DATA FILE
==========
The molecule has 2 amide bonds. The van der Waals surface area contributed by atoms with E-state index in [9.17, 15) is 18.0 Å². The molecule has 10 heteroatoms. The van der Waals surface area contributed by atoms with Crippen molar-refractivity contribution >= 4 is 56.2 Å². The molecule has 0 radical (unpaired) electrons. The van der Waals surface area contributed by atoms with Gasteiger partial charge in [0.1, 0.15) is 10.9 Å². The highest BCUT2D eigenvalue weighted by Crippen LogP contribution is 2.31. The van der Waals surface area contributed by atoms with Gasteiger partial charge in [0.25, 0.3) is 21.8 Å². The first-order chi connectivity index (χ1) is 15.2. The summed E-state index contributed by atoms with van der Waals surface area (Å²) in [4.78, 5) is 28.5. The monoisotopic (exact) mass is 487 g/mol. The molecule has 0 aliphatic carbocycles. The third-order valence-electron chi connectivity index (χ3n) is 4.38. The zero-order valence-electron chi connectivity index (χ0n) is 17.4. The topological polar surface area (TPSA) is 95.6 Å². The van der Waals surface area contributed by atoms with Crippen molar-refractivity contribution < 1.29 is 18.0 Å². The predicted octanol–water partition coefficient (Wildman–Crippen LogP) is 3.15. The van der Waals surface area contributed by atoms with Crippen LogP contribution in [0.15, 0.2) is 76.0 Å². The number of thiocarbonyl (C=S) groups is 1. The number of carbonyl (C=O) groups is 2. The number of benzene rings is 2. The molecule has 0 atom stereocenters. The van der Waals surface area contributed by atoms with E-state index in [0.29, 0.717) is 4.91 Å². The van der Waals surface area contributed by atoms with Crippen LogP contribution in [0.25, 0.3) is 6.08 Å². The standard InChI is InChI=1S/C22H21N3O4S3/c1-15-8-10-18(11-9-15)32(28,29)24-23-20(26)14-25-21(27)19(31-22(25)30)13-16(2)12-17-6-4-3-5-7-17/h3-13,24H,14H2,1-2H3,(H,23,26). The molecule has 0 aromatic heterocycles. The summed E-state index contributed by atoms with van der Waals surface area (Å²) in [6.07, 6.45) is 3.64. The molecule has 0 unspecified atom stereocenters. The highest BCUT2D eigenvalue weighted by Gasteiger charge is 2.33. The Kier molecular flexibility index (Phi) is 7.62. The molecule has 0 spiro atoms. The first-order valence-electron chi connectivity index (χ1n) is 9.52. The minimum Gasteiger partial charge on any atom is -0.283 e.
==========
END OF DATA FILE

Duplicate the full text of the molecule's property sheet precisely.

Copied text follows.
The molecule has 2 amide bonds. The van der Waals surface area contributed by atoms with E-state index in [9.17, 15) is 18.0 Å². The molecule has 10 heteroatoms. The van der Waals surface area contributed by atoms with Crippen molar-refractivity contribution >= 4 is 56.2 Å². The molecule has 0 radical (unpaired) electrons. The van der Waals surface area contributed by atoms with Gasteiger partial charge in [0.1, 0.15) is 10.9 Å². The highest BCUT2D eigenvalue weighted by Crippen LogP contribution is 2.31. The van der Waals surface area contributed by atoms with Gasteiger partial charge in [0.25, 0.3) is 21.8 Å². The first-order chi connectivity index (χ1) is 15.2. The summed E-state index contributed by atoms with van der Waals surface area (Å²) in [4.78, 5) is 28.5. The monoisotopic (exact) mass is 487 g/mol. The molecule has 0 aliphatic carbocycles. The third-order valence-electron chi connectivity index (χ3n) is 4.38. The zero-order valence-electron chi connectivity index (χ0n) is 17.4. The topological polar surface area (TPSA) is 95.6 Å². The van der Waals surface area contributed by atoms with Crippen molar-refractivity contribution < 1.29 is 18.0 Å². The predicted octanol–water partition coefficient (Wildman–Crippen LogP) is 3.15. The van der Waals surface area contributed by atoms with Crippen LogP contribution in [0.15, 0.2) is 76.0 Å². The number of thiocarbonyl (C=S) groups is 1. The number of carbonyl (C=O) groups is 2. The number of benzene rings is 2. The molecule has 0 atom stereocenters. The van der Waals surface area contributed by atoms with E-state index in [0.29, 0.717) is 4.91 Å². The van der Waals surface area contributed by atoms with Crippen LogP contribution in [0.25, 0.3) is 6.08 Å². The standard InChI is InChI=1S/C22H21N3O4S3/c1-15-8-10-18(11-9-15)32(28,29)24-23-20(26)14-25-21(27)19(31-22(25)30)13-16(2)12-17-6-4-3-5-7-17/h3-13,24H,14H2,1-2H3,(H,23,26). The molecule has 0 aromatic heterocycles. The summed E-state index contributed by atoms with van der Waals surface area (Å²) in [6.07, 6.45) is 3.64. The molecule has 0 unspecified atom stereocenters. The highest BCUT2D eigenvalue weighted by Gasteiger charge is 2.33. The Kier molecular flexibility index (Phi) is 7.62. The molecule has 0 spiro atoms. The first-order valence-electron chi connectivity index (χ1n) is 9.52. The minimum Gasteiger partial charge on any atom is -0.283 e.